Chicago aldermen house location for donations for Texas migrants


Kiersten Riedford

Donations for migrants coming to Chicago from Texas are currently being collected in various aldermen’s offices. Some donations that have been collected are non-parishable foods and beverages, toys, clothing and housing items.

With busloads of immigrants being transported from Texas, Chicago officials are seeking volunteers and donations to help the migrants.

Mayor Lori Lightfoot stated that the city is coordinating with local organizations, but that they will need help to support the migrants.

Chicago has set up a website for those who want to volunteer, help migrants or donate items such as clothing, toiletries and other necessities.

“As a welcoming city, we know Chicagoans are ready to show their generosity and are looking for ways to support these individuals,” the city’s website states.

Many Chicagoans have been collecting donations for the migrants. The city has designated some aldermanic offices as drop-off locations for donations.

Ald. Michael D. Rodriguez (22nd) has been collecting donations and transferring them to the Illinois Coalition for Immigrant and Refugee Rights (ICIRR) and other community organizations.

Carlos Gamboa, the 22nd Ward’s chief of staff, said that as soon as they learned that the governor of Texas was sending migrants to Chicago, they needed to act quickly to provide resources to their people.

“It’s unfair and unjust that the Governor of Texas is shipping them to multiple cities across the United States with absolutely no resources or a plan,” Gamboa said. “We will always help someone, regardless of their immigration status. We will treat everyone equally.”

“I think that many second, third, and even fourth generation Mexican Americans are more aware of what is going on and want to make a difference by making it easier for immigrants to go through the process because they have family who have gone through the same suffering,” Gamboa added.

Rodriguez’s ward office is accessible from 9 a.m. to 7 p.m. Mondays and 9 a.m. to 5 p.m. Tuesday through Friday at 2500 S. St. Louis Ave in Little Village.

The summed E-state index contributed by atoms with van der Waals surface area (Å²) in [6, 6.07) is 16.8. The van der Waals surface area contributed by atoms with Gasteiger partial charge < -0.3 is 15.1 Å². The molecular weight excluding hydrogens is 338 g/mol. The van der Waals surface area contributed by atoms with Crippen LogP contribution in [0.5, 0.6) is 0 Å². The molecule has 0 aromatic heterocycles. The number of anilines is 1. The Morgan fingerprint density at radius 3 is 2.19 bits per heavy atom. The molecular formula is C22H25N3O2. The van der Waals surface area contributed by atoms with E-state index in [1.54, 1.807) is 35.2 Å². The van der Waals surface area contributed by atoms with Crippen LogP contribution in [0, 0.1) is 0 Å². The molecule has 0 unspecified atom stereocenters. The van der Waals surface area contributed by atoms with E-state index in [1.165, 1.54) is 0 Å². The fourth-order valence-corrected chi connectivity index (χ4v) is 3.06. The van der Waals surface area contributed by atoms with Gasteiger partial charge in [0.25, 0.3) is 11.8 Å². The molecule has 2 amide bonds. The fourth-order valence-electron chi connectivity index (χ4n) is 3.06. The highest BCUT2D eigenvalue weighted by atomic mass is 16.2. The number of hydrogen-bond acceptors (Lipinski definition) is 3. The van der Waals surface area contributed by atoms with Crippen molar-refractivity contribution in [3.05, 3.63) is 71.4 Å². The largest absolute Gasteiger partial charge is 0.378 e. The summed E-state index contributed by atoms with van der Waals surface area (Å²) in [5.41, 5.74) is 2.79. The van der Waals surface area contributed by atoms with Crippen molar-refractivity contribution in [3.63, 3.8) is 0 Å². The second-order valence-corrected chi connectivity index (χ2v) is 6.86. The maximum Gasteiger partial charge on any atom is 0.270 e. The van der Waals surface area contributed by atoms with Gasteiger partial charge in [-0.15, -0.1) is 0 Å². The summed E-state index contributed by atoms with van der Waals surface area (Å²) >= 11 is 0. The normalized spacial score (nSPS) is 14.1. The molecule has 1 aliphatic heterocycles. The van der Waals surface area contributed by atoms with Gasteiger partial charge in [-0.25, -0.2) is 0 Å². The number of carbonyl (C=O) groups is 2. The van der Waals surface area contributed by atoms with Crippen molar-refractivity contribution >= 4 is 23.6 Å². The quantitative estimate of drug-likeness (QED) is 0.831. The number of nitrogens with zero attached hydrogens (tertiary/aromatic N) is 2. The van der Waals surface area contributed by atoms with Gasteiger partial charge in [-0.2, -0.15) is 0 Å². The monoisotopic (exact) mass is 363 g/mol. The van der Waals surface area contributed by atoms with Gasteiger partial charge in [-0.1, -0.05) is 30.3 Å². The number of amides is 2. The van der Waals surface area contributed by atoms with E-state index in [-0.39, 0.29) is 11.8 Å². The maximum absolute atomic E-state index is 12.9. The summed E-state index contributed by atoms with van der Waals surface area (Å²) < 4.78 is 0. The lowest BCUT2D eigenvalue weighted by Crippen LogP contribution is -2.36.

Ald. Byron Sigcho Lopez (25th) added when people donate to their ward, they are making a bigger difference in the community than they realize.

When people drop off donations in the office for Ald. Michael D. Rodriguez (22nd), they are told to drop them off in the back onto a, now overfilled, table. (Kiersten Riedford)

“It’s the most vulnerable communities doing the government’s job, which is a shame,” Sigcho Lopez said. “Its those who do not have much who help those who do not have anything, and we need support, and this needs to be the talk of Chicago, because not a single person who arrived on a bus deserves this.”

Chicago non-profits and community groups helping immigrant communities, such as The Resurrection Project, have also stepped in to help with donations.

Laura Mendoza, immigration organizer at The Resurrection Project, said they are there to help with anything from interpretation to handing out essentials that people will need.

“We put together hygiene kits, which include items such as deodorant, shampoo, and hand sanitizer, as well as other basic necessities that people would require for themselves,” Mendoza said.  

“Helping them is important because they will become contributing members of our community,” Mendoza said. “We just need to give them that little push with donations to help them be steady and stable. Then they’ll be able to thrive as many other immigrants have in the past.”

For those who are interested in donating, The Resurrection Project only accepts monetary donations.

“We have a large team of volunteers working with the migrants to provide resources because we care,” Mendoza said.We want to give them resources because they are important to the city of Chicago. They are human beings.”

A list of items that are needed and can be donated to the alderman’s offices or other organizations can be found here.

“Chicagoans should donate because they [migrants] have nothing,” Gamboa said. “They didn’t ask to come here. All they want is a better life.”

 Donations are also being collected by other members of the City Council’s Latino Council. Here are more offices where donations can be brought:

  • Ald. Susan Sadlowski Garza (10th) – Ward Office, 10500 S. Ewing Ave.
  • Ald. George Cardenas (12th) – City Hall, 121 N. LaSalle St.
  • Ald. Byron Sigcho-Lopez (25th) – Ward Office, 2242 S. Damen Ave.
  • Ald. Roberto Maldonado (26th) – Ward Office, 2511 W. Division St.
  • Ald. Ariel Reboyras (30th) – Ward Office, 3559 N. Milwaukee Ave.
  • Ald. Felix Cardona, Jr. (31st) – Ward Office, 4606 W. Diversey Ave.
  • Ald. Rossana Rodriguez Sanchez (33rd) – Ward Office, 3001 W. Irving Park Rd.
  • Ald. Carlos Ramirez-Rosa (35th) – Ward Office, 2934 N. Milwaukee Ave., Unit C
  • Ald. Gilbert Villegas (36th) – Ward Office, 6560 N. Fullerton Ave., Suite 118-A
  • Ald. Andre Vasquez (40th) – Ward Office, 5620 N. Western Ave.
  • City Clerk Anna Valencia – City Hall, 121 N. LaSalle St., 1st Floor

Connect with Vanessa Lopez: @v_lopez__ | [email protected]